Cheaper, Faster, and More Than Good Enough: Is GPS the New Gold Standard in Land Area Measurement?
Keywords: land, agriculture, measurement, household surveys
AbstractIn rural societies of low- and middle-income countries, land is a major measure of wealth, a critical input in agricultural production, and a key variable for assessing agricultural performance and productivity. In the absence of cadastral information to refer to, measures of land plots have historically been taken with one of two approaches: traversing (accurate, but cumbersome), and farmers’ self-report (cheap, but marred by measurement error). Recently, the advent of cheap handheld GPS devices has held promise for balancing cost and precision. Guided by purposely collected primary data from Ethiopia, Nigeria, and Tanzania (Zanzibar), and with consideration for practical household survey implementation, the paper assesses the nature and magnitude of measurement error under different measurement methods and proposes a set of recommendations for plot area measurement. The results largely point to the support of GPS measurement, with simultaneous collection of farmer self-reported areas.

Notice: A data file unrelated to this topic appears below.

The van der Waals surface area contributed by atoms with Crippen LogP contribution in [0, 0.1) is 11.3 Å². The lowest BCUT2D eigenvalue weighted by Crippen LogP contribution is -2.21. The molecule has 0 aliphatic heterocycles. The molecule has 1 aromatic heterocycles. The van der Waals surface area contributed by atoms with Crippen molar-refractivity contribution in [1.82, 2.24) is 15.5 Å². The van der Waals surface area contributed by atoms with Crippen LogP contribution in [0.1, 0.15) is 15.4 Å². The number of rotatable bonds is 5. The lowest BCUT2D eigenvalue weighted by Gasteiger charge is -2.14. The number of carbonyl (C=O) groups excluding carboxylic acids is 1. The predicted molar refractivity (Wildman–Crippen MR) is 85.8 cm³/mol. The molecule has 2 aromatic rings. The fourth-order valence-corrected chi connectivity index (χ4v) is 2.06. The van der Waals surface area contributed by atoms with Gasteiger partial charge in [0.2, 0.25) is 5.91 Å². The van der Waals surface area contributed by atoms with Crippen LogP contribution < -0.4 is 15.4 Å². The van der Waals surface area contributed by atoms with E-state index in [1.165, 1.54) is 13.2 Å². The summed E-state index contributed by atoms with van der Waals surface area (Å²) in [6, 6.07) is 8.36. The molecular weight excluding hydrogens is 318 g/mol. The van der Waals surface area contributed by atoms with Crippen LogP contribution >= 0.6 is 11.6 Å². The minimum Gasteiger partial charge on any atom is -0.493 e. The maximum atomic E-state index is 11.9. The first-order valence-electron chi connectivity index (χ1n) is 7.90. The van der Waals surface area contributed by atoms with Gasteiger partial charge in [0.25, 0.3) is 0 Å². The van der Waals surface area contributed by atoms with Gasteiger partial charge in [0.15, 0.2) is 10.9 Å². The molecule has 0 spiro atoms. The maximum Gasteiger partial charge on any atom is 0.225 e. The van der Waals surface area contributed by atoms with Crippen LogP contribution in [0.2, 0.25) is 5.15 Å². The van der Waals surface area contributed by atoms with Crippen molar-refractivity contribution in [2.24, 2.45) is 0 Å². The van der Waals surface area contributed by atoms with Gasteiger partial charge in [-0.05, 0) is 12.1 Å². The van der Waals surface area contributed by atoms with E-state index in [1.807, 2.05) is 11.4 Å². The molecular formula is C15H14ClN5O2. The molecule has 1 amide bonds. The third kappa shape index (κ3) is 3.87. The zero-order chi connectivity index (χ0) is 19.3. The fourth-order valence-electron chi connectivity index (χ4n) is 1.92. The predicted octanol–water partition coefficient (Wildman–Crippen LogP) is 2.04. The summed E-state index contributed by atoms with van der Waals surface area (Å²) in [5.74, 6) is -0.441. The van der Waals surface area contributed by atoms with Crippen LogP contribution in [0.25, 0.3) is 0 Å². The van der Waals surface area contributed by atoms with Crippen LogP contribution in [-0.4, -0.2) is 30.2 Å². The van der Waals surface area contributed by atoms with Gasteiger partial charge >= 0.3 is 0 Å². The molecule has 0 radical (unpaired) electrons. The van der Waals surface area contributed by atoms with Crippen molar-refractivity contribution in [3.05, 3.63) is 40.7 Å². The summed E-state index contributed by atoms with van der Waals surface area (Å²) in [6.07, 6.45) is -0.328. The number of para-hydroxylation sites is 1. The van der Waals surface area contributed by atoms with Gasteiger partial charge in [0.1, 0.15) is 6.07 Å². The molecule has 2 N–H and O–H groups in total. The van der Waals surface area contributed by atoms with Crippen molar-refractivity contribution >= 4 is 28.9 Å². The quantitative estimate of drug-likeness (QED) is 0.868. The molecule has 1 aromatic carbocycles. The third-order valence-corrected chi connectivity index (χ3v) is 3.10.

How to Cite
Carletto, C., Gourlay, S., Murray, S., & Zezza, A. (2017). Cheaper, Faster, and More Than Good Enough: Is GPS the New Gold Standard in Land Area Measurement?. Survey Research Methods, 11(3), 235-265. https://doi.org/10.18148/srm/2017.v11i3.6791
Copyright for articles published in this journal is retained by the authors, with first publication rights granted to the journal. By virtue of their appearance in this open access journal, users can use, reuse and build upon the material published in the journal but only for non-commercial purposes and with proper attribution.